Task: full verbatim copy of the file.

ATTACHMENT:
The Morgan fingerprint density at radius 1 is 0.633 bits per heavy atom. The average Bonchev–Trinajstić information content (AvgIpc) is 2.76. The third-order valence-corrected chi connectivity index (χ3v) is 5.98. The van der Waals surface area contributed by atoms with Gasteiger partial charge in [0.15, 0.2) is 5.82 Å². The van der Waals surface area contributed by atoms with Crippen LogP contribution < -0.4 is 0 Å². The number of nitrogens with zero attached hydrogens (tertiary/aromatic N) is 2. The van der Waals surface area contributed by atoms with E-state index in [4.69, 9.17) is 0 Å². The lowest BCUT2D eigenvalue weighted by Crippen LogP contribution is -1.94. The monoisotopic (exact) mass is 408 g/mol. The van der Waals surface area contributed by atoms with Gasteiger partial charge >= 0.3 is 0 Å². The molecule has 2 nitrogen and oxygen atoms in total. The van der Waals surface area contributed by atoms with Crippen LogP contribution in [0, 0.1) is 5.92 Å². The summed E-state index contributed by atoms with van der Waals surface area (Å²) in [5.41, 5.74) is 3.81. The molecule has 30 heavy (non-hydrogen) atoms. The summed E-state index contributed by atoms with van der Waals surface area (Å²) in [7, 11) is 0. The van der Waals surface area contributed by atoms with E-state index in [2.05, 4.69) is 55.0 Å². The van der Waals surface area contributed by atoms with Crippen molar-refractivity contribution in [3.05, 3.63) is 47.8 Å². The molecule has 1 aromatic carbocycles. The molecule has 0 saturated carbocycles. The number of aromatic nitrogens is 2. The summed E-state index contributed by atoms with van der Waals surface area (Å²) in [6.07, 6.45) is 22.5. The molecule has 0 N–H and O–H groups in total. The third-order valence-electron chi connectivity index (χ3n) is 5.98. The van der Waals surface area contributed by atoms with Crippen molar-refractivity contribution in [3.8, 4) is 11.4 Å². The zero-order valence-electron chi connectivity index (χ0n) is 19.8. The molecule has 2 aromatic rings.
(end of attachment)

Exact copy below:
The Morgan fingerprint density at radius 1 is 0.633 bits per heavy atom. The average Bonchev–Trinajstić information content (AvgIpc) is 2.76. The third-order valence-corrected chi connectivity index (χ3v) is 5.98. The van der Waals surface area contributed by atoms with Gasteiger partial charge in [0.15, 0.2) is 5.82 Å². The van der Waals surface area contributed by atoms with Crippen LogP contribution < -0.4 is 0 Å². The number of nitrogens with zero attached hydrogens (tertiary/aromatic N) is 2. The van der Waals surface area contributed by atoms with E-state index in [4.69, 9.17) is 0 Å². The lowest BCUT2D eigenvalue weighted by Crippen LogP contribution is -1.94. The monoisotopic (exact) mass is 408 g/mol. The van der Waals surface area contributed by atoms with Gasteiger partial charge >= 0.3 is 0 Å². The molecule has 2 nitrogen and oxygen atoms in total. The van der Waals surface area contributed by atoms with Crippen LogP contribution in [0, 0.1) is 5.92 Å². The summed E-state index contributed by atoms with van der Waals surface area (Å²) in [5.41, 5.74) is 3.81. The molecule has 30 heavy (non-hydrogen) atoms. The summed E-state index contributed by atoms with van der Waals surface area (Å²) in [7, 11) is 0. The van der Waals surface area contributed by atoms with E-state index in [2.05, 4.69) is 55.0 Å². The van der Waals surface area contributed by atoms with Crippen molar-refractivity contribution in [3.05, 3.63) is 47.8 Å². The molecule has 1 aromatic carbocycles. The molecule has 0 saturated carbocycles. The number of aromatic nitrogens is 2. The summed E-state index contributed by atoms with van der Waals surface area (Å²) in [6.07, 6.45) is 22.5. The molecule has 0 N–H and O–H groups in total. The third-order valence-electron chi connectivity index (χ3n) is 5.98. The van der Waals surface area contributed by atoms with Crippen molar-refractivity contribution in [3.8, 4) is 11.4 Å². The zero-order valence-electron chi connectivity index (χ0n) is 19.8. The molecule has 2 aromatic rings.